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Aedes cadherin receptor that mediates Bacillus thuringiensis Cry11A toxicity is essential for mosquito development.

  • Chen, Jianwu
  • Aimanova, Karly G
  • Gill, Sarjeet S
Publication Date
Feb 03, 2020
eScholarship - University of California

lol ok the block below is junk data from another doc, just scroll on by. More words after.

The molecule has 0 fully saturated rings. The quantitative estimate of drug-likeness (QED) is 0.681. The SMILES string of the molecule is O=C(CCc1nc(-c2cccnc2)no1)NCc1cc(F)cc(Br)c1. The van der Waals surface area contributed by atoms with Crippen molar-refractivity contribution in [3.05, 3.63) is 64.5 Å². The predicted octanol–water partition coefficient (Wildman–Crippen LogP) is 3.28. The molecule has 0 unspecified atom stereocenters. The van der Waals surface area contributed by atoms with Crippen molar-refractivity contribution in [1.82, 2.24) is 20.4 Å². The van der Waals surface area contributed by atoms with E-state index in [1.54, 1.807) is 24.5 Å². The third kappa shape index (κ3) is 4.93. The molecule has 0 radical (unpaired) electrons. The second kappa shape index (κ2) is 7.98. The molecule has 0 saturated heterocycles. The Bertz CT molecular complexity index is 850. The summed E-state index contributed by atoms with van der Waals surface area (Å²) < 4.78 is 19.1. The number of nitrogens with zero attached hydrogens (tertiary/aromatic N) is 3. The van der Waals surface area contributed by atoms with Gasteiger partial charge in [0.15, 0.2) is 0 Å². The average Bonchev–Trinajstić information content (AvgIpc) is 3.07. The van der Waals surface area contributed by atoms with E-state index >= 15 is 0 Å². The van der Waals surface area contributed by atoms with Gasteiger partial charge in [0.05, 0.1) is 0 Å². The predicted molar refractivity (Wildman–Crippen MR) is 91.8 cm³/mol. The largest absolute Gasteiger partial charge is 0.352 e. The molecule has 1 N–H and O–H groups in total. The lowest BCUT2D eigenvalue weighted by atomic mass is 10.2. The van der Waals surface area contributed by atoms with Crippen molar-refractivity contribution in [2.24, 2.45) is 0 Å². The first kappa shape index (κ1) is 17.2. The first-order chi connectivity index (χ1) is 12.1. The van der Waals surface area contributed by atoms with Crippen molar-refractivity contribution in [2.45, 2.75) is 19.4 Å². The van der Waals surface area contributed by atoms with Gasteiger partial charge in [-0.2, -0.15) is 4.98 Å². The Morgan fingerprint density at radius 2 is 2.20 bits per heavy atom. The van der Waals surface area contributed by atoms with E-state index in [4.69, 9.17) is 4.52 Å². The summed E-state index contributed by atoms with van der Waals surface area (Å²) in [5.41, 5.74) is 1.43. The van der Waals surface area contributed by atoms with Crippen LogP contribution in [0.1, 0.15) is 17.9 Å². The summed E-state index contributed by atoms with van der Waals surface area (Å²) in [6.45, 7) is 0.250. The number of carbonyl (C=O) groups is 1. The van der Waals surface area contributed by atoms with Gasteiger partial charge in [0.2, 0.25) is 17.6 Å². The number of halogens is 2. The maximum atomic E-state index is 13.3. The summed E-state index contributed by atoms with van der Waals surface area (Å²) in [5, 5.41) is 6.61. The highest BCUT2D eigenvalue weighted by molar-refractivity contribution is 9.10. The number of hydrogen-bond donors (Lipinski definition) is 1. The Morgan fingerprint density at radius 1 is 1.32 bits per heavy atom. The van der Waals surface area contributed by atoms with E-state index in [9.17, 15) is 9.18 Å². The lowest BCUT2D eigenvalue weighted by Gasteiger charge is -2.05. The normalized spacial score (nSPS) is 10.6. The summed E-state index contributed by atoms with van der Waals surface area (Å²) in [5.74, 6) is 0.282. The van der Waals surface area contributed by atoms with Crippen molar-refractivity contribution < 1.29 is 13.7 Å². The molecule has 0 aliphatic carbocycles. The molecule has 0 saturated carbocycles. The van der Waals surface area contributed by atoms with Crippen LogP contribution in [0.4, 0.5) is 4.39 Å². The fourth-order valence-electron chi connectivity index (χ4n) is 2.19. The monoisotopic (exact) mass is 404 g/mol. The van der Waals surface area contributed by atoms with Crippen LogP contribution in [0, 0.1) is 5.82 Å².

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Aedes cadherin (AaeCad, AAEL024535) has been characterized as a receptor for Bacillus thuringiensis subsp. israelensis (Bti) Cry11A toxins. However, its role in development is still unknown. In this study, we modified the cadherin gene using ZFN and TALEN. Even though we obtained heterozygous deletions, no homozygous mutants were viable. Because ZFN and TALEN have lower off-targets than CRISPR/Cas9, we conclude the cadherin gene is essential for Aedes development. In contrast, in lepidopteran insects loss of a homologous cadherin does not appear to be lethal, since homozygous mutants are viable. To analyze the role of AaeCad in vivo, we tagged this protein with EGFP using CRISPR-Cas9-mediated homologous recombination and obtained a homozygous AaeCad-EGFP line. Addition of Aedes Rad51 mRNA enhanced the rate of recombination. We then examined AaeCad protein expression in most tissues and protein dynamics during mosquito development. We observe that AaeCad is expressed in larval and adult midgut-specific manner and its expression pattern changed during the mosquito development. Confocal images showed AaeCad has high expression in larval caecae and posterior midgut, and also in adult midgut. Expression of AaeCad is observed primarily in the apical membranes of epithelial cells, and not in cell-cell junctions. The expression pattern observed suggests AaeCad does not appear to play a role in these junctions. However, we cannot exclude its role beyond cell-cell adhesion in the midgut. We also observed that Cry11A bound to the apical side of larval gastric caecae and posterior midgut cells exactly where AaeCad-EGFP was expressed. Their co-localization suggests that AaeCad is indeed a receptor for the Cry11A toxin. Using this mosquito line we also observed that low doses of Cry11A toxin caused the cells to slough off membranes, which likely represents a defense mechanism, to limit cell damage from Cry11A toxin pores formed in the cell membrane.

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